What is Organizational Communication?
Communication is central to human life. While technical skills are often important, every business, every nonprofit group, indeed every family, succeeds primarily as a result of good communication.
The Organizational Communication degree program will provide you with the skills needed to succeed in a complex organization.
What will I learn?
On a practical level, organizational communication study will give you skills and knowledge that you can immediately apply to your work place.
You will take courses that will make you an effective speaker. You will study small-group communication dynamics and problem solving. You’ll study leadership and learn interview theory, health care communication, and Internet communication. You’ll learn how to train and develop others in your organization. You’ll learn how to deal with difficult people and problematic situations. You’ll also learn to use a variety of communication technology in creating professional presentations.
You will take courses in communication research and communication theory. A popular elective course is intercultural communication, which is so important in today’s diverse work and social environment.
Broadly speaking, you will learn examine the impact of communication on organizational effectiveness. You will learn how to conduct research on such topics as technology and knowledge management; negotiation and conflict management. You will learn the critical role of gender and interpersonal relationships as they affect organizational strategies. You will learn to evaluate the networks and cultures that are created and reflected through communication processes.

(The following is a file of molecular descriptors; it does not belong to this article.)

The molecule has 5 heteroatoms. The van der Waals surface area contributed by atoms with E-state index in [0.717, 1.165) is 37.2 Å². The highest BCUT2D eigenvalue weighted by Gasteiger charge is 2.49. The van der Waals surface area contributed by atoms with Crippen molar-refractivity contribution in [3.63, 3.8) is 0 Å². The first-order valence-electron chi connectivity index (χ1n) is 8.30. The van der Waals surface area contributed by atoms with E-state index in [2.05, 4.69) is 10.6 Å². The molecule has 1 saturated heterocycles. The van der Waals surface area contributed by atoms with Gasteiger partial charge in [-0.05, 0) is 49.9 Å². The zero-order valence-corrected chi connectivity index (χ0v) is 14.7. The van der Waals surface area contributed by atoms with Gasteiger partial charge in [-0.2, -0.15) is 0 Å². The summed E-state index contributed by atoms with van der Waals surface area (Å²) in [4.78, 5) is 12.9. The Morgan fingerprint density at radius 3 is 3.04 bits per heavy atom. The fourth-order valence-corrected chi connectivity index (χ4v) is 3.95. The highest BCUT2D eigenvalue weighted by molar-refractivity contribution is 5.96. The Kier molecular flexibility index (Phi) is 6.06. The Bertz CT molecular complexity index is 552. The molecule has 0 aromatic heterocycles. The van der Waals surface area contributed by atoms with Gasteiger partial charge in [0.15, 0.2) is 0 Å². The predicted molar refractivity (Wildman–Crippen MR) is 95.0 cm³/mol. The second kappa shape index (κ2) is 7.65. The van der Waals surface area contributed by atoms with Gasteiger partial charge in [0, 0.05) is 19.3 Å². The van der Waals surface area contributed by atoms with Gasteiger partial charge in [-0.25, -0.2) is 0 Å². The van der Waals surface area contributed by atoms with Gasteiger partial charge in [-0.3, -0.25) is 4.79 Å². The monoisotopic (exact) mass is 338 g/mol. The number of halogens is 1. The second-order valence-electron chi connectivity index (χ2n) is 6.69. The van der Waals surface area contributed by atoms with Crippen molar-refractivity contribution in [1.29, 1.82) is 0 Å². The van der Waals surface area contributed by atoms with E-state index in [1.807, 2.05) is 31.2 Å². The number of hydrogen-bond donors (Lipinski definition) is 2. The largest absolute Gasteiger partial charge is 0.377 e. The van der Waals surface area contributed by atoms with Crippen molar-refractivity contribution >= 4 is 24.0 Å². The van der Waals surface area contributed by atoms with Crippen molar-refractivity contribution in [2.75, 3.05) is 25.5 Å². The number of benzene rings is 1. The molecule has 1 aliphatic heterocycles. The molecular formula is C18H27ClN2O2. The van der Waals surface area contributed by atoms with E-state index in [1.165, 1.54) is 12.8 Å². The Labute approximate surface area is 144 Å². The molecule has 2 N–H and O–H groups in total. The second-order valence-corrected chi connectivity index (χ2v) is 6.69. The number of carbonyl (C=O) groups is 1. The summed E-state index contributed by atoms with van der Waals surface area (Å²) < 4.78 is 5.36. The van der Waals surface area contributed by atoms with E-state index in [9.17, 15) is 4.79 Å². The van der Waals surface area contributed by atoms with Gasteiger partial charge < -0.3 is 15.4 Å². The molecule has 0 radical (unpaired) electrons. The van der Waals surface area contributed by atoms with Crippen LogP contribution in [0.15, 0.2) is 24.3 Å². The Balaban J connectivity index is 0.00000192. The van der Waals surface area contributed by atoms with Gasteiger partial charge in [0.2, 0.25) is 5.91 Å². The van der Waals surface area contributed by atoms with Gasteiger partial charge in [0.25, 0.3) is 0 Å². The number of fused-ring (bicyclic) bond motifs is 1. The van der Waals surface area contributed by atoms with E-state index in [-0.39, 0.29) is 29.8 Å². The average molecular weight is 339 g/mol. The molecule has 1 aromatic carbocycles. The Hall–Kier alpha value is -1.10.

In your senior year, to prepare you for a career, you will take the capstone course, Communication Consultation. In this course, you and your fellow students will meet with an off-campus client and prepare a professional communication audit and set of recommendations. This will challenge you to use all your previous learning, to solve real-world communication problems.
You will also conclude your studies with an internship. Through this course you’ll work 10 hours a week for an organization in the area, and learn more about the processes of job searching, networking, office politics, resumes and interviewing.
Careers in Organizational Communications
Our graduates have become corporate trainers, sales agents, events managers, human resources personnel, fund raisers, nonprofit organization leaders, safety consultants, management advisers, clergymen, counselors, and leaders in a variety of other professions.
Contact us today!
Do Kyun Kim, Ph.D.